Texas Courts of Appeals
Martinez v. State
No. 04-11-382-CR 7/25/12
Must a trial court require administration of an oath in sign language for a deaf witness who will testify only through a sign language interpreter?
No. The trial court had the discretion to find sufficient the witness’s oral response to the oath, given in her own voice, in response to the interpreter’s sign language interpretation of it. Read opinion
This case provides a good example of the difficulties associated with deciding how the witness and interpreter oaths are applied and how a deaf witness actually testifies (e.g., by voice, through sign interpretation, or some other method). The judge ultimately worked through the issues and got it right.
Tillman v. State
No. 14-08-846-CR 7/24/12 (on remand)
Was a trial judge’s decision to exclude a defense expert’s proposed testimony on eyewitness ID—found to be relevant and possibly helpful by the Court of Criminal Appeals—a constitutional error?
No. Excluding the testimony was not an error of constitutional dimension. The excluded testimony would have furthered a defensive theory only incrementally because the defendant was able to challenge the reliability of the police identification procedures through cross-examination of the eyewitnesses and an officer and attacked their reliability during closing argument. Read opinion
The trial court originally noted that this expert was excluded from testifying, in part, because he was seen sleeping through some of the testimony. But, the CCA found that the expert’s testimony still would have been somewhat relevant on a couple of eyewitness ID issues. Sounds like the jury would not have been very impressed with this expert, who didn’t’ know much of anything about the case. Fortunately, the exclusion was harmless because of the strong attacks made by the defense through other sources. As the new eyewitness ID law (Article 38.20, CCP, effective 9/1/11*) comes up in trial, these kinds of challenges are likely to become more common.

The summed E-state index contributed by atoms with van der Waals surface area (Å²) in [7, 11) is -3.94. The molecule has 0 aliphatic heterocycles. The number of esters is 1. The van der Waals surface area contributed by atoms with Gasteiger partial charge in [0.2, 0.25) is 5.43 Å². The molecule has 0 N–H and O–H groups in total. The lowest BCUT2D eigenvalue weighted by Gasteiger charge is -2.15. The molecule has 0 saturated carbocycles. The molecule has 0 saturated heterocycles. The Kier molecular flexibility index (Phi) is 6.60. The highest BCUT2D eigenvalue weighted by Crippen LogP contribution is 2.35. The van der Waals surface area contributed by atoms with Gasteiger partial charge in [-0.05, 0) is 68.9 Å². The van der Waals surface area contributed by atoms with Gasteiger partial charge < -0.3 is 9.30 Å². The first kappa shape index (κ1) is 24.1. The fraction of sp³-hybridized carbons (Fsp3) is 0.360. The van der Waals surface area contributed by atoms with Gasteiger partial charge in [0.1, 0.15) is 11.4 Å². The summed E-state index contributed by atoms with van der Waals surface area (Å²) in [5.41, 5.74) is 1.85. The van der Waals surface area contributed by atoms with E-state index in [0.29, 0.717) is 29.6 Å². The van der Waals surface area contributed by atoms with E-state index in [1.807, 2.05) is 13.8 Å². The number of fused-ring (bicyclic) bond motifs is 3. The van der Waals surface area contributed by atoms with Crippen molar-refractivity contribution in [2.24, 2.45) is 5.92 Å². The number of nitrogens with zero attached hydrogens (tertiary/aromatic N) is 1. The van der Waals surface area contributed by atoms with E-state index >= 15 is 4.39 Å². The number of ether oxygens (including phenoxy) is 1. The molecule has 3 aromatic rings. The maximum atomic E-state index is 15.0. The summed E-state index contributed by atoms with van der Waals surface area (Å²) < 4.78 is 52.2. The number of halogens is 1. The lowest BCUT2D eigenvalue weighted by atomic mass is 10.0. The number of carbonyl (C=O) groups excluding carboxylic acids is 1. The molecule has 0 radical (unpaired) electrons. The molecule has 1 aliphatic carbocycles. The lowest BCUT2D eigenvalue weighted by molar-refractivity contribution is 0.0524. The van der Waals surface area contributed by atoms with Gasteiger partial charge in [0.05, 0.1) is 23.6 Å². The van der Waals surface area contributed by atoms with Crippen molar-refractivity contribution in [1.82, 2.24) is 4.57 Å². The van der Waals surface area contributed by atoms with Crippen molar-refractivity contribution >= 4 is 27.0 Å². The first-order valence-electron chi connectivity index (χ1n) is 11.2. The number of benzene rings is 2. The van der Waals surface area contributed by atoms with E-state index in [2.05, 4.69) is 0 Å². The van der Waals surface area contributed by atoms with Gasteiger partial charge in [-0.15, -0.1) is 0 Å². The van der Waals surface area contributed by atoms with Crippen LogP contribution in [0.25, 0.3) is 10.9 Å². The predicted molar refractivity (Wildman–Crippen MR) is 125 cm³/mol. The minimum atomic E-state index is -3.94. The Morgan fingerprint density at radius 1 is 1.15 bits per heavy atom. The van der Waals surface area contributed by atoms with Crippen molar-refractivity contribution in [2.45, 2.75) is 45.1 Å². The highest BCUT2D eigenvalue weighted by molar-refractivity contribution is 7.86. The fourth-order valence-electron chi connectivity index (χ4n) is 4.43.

<*CLARIFICATION FROM ORIGINAL: This statute was created effective 9/1/11, but the procedures outlined in it only apply to identifications occuring on or after 9/1/12.>
Silber v. State
No. 01-11-00346-CR 07/12/12
Was a sex offender’s community supervision rightly revoked on account of his failure to register the address of his residence?
No. Although he spent considerable time visiting his parents away from his registered address and his residence lacked electricity, he spent a few nights a week there, received mail there, had water and gas services, paid his rent, and kept the yard maintained, so he was not in violation for failure to register his address. Read opinion
This is a very fact-based opinion that doesn’t really establish any new law. Simply put, the court of appeals was quite skeptical of the proof that the sex offender wasn’t living at his registered address.
Orosco v. State
Nos. 01-11-00558/559-CR 07/17/12
Was the taint of the defendant’s illegal seizure sufficiently attenuated from his subsequent consent to search?
No. Although the police were checking on municipal violations, “[i]n effect the defendant’s house was under siege when he finally consented to come outside.” He was seized and, although advised of his right to decline consent, immediately permitted the search his home. Only two of the six attenuation factors favored the State. Read opinion
Officers face difficult choices when they come upon an obvious doper house. However, the safest route to enter such a home is almost always a search warrant. A consent to search that arises during detention is generally treated with great skepticism by the courts.